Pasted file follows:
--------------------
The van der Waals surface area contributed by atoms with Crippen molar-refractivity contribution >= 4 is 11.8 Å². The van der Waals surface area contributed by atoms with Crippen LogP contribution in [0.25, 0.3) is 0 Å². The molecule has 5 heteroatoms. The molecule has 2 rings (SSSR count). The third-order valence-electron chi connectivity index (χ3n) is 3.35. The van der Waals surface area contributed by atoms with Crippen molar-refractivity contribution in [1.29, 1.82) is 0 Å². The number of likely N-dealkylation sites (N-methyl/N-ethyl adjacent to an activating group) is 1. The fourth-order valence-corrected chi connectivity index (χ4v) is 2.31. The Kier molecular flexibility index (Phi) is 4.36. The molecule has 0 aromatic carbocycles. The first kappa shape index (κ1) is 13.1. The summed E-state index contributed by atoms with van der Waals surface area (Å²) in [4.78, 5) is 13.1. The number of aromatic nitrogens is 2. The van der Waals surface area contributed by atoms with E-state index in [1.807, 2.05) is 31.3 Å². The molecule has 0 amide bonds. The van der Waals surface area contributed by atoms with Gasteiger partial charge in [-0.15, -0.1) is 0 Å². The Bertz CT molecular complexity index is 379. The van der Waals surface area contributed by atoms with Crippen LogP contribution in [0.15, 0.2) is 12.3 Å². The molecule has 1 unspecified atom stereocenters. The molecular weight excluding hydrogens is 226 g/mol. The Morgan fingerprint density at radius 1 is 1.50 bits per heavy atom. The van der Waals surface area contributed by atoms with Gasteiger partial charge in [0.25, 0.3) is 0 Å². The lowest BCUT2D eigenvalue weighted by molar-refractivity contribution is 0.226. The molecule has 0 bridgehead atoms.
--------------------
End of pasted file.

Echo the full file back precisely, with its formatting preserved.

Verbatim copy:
The van der Waals surface area contributed by atoms with Crippen molar-refractivity contribution >= 4 is 11.8 Å². The van der Waals surface area contributed by atoms with Crippen LogP contribution in [0.25, 0.3) is 0 Å². The molecule has 5 heteroatoms. The molecule has 2 rings (SSSR count). The third-order valence-electron chi connectivity index (χ3n) is 3.35. The van der Waals surface area contributed by atoms with Crippen molar-refractivity contribution in [1.29, 1.82) is 0 Å². The number of likely N-dealkylation sites (N-methyl/N-ethyl adjacent to an activating group) is 1. The fourth-order valence-corrected chi connectivity index (χ4v) is 2.31. The Kier molecular flexibility index (Phi) is 4.36. The molecule has 0 aromatic carbocycles. The first kappa shape index (κ1) is 13.1. The summed E-state index contributed by atoms with van der Waals surface area (Å²) in [4.78, 5) is 13.1. The number of aromatic nitrogens is 2. The van der Waals surface area contributed by atoms with E-state index in [1.807, 2.05) is 31.3 Å². The molecule has 0 amide bonds. The van der Waals surface area contributed by atoms with Gasteiger partial charge in [-0.15, -0.1) is 0 Å². The Bertz CT molecular complexity index is 379. The van der Waals surface area contributed by atoms with Crippen LogP contribution in [0.15, 0.2) is 12.3 Å². The molecule has 1 unspecified atom stereocenters. The molecular weight excluding hydrogens is 226 g/mol. The Morgan fingerprint density at radius 1 is 1.50 bits per heavy atom. The van der Waals surface area contributed by atoms with Gasteiger partial charge in [0.25, 0.3) is 0 Å². The lowest BCUT2D eigenvalue weighted by molar-refractivity contribution is 0.226. The molecule has 0 bridgehead atoms.